Cellular electrophysiology and cardiac hypertrophy and heart failure regulation

SCIENTIFIC AREA
Cardiovascular Biology and Cardiovascular Diseases
CENTER
Instituto de Investigaciones Biomédicas “Alberto Sols” CSIC-UAM (IIBM)
VACANCIES
1
CONTACT E-MAIL
cdelgado@iib.uam.es
DESCRIPTION OF THE OFFER

Cardiovascular diseases remain the leading cause of death in developed countries. Last stage of cardiac pathologies, heart failure is major cause of morbidity and mortality. Despite therapeutic improve, heart failure patient’s prognostic is very poor, and more than 50% die suddenly as consequence of ventricular arrhythmia. This fact is the consequence of misunderstanding of the molecular mechanisms responsible of contractile dysfunction and arrhythmogenesis. It is thus imperative to elucidate the pathological mechanisms in order to find new therapeutic targets and develop efficient pharmacology.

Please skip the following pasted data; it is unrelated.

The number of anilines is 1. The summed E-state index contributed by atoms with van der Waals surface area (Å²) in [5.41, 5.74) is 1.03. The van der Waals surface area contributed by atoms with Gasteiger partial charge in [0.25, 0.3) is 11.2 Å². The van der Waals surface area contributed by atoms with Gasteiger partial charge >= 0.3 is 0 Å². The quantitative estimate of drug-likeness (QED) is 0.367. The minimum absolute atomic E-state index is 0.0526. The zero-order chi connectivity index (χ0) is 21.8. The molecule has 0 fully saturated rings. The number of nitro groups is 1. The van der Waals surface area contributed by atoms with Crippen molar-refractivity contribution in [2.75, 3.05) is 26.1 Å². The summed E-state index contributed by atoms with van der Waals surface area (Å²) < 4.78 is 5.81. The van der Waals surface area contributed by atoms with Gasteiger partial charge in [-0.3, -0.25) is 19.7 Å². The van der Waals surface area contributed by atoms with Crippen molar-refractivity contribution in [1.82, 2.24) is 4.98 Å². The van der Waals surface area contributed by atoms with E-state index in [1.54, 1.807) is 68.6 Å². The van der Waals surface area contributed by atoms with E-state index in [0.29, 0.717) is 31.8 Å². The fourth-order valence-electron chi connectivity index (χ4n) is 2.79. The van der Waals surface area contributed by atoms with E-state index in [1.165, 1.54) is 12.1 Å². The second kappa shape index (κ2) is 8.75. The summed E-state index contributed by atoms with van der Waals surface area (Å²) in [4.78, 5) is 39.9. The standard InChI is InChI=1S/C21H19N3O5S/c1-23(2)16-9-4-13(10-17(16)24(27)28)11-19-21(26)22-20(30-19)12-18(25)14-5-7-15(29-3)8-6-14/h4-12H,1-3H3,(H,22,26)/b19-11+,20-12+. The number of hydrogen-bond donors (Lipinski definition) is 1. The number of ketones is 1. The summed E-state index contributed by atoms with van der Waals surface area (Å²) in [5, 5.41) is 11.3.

Deficiency of vitamin D has been traditionally associated to rickets in children and osteomalacia and osteoporosis in adults. However, numerous observational and prospectives studies have shown that vitamin D deficiency may adversely affect both the risk of colorectal cáncer and several cardiovascular diseases, including heart failure. Moreover, deficiency of vitamin D is now recognized to be highly prevalent worldwide, particularly in the elderly population, impacting between 30% and 50% of the general population. Several randomized controlled clinical trial are in progress testing whether vitamin  D supplementation can reduce the risk of cardiovascular diseases, including progression of of left ventricular hypertrophy and development of heart failure.  The first results are expected by 2017.  However, the potential protective role of vitamin D in the heart, as well as the mechanism of action of the hormone in this organ, are poorly understood. Therefore, the aim of our project is to shed new light on the cellular and molecular mechanisms involved in the cardioprotective effects of vitamin D on heart failure.

MASTER
Molecular Biomedicine